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‘Europe’s bread stock’ Ukraine may export little or no wheat this year as war rages, experts fear

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War-torn Ukraine could see most of its grain exports wiped out this year, adding to the financial pressure on British households and increasing the risk of a wage shortage. real elsewhere.

According to data from ING Bank and the US Department of Agriculture, kraine, known as Europe’s bread tray, will account for 12% of global wheat exports and nearly a fifth of global corn production this year. now on.

Now, commodity analysts and agricultural experts fear that both production and exports will be devastated by the Russian invasion. International wheat prices have risen to record highs.

Many of Ukraine’s agricultural workers have been redeployed to fight on the front lines, the roads and bridges needed to transport them to the farms have been destroyed, and little diesel to spare for farm vehicles. industry, the country’s crops faced a dire prospect.

The countries’ ports were closed when war broke out last month.

Harvests often vary from year to year, but economists and commodity experts are trying to figure out the impact of losing a large, if not all, of Ukraine’s wheat harvest. .

“The longer the conflicts drag on, the more significant the impact on crop yields and yields will be,” said Mike Lee, of agricultural consulting firm Green Square. The Independent.

Green Square forecasts crop yields in the Black Sea region, which includes Russia, Ukraine, Belarus, Romania and Moldova.

Mr. Lee made site visits near Ukraine’s border with Poland and interviewed Ukrainian farmers to assess grain production prospects in the region.

Even assuming a 50% production of Ukraine’s wheat – which may seem overly optimistic – leaves about 15 million tonnes of wheat post-harvest.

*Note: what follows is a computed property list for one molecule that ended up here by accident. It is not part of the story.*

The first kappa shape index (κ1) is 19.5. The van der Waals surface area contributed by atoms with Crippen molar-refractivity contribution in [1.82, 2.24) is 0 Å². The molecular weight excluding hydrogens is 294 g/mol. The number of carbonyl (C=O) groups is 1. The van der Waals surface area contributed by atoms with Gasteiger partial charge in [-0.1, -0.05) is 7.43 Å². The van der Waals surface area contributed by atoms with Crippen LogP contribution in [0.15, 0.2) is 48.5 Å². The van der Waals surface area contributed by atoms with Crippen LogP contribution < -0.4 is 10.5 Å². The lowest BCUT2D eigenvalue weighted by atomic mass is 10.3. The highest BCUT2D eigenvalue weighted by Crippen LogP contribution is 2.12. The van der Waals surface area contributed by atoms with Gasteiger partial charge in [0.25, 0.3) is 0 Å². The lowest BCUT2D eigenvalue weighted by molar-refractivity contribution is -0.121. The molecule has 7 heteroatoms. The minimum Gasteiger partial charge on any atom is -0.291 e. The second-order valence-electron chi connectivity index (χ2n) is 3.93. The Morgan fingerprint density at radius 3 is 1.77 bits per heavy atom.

This means that there will be very little left for exports after accounting for about 10 million tonnes that normally reside in the country to supply the domestic population, according to Mr. Lee, and very little, if any, for export, according to Mr. Lee. export.

However, that also assumes that crops can be harvested. Some farmers said there were large shrapnel in the field, which could make it impossible to harvest using farm machinery.

Winter wheat has been grown on the country’s fertile black soil and will be harvested in July, although yields could be severely reduced due to lack of fertilizer.

Mr. Lee said that corn plants are usually sown in the spring, but only about 60% of the seed needed to grow maize (maize) has been delivered to farms.

“If the July wheat harvest continues, very little can be harvested,” he added.

Ukraine is generally expected to be the world’s fourth largest exporter of corn and 50% of the world’s sunflower oil.

Warren Patterson, head of commodity strategy at ING, in a note to clients.

He added: “Sunflower seeds face the same risks as maize in the 2022/23 season, with planting likely to be delayed and significantly lower.

The risk to Ukraine’s crops comes at a delicate time for the world economy due to the outbreak of the pandemic. Politicians in China, a major importer of Ukraine’s grain, have warned that the country faces a poor domestic winter wheat harvest, adding to concerns about supply.

Egypt, the world’s largest wheat importer, supplies about 80% of its food from Russia and Ukraine. Many other countries across north and east Africa are likely to be hit hard.

In the past 10 days, a number of countries have imposed restrictions on the export of certain grains and vegetable oils abroad, according to Simon Evenett, professor of international trade at St Gallen University.

These countries include Belarus, Russia, Ukraine, but also Lebanon, Egypt, Hungary, Serbia, Moldova, Algeria, Turkey and Indonesia, Professor Evenett said. Data on food export restrictions is being collected as part of St Gallen’s Global Trade Alert, which lists wave export restrictions applied to healthcare products in the UK. COVID-19 pandemic.

The global lender of last resort, the International Monetary Fund, warned on Monday that the economy could face a contraction of at least 10 per cent of GDP this year, but potentially up to 10 per cent of GDP. 35% if the Russian invasion is prolonged.

Agriculture accounts for about 12% of Ukraine’s economic output, according to data collated in the CIA World Factbook, behind services and industry at 60% and 28% respectively.

https://www.independent.ie/business/farming/tillage/grain-prices/europes-breadbasket-ukraine-could-export-little-to-no-wheat-this-year-as-war-rages-experts-fear-41452403.html ‘Europe’s bread stock’ Ukraine may export little or no wheat this year as war rages, experts fear

Fry Electronics Team

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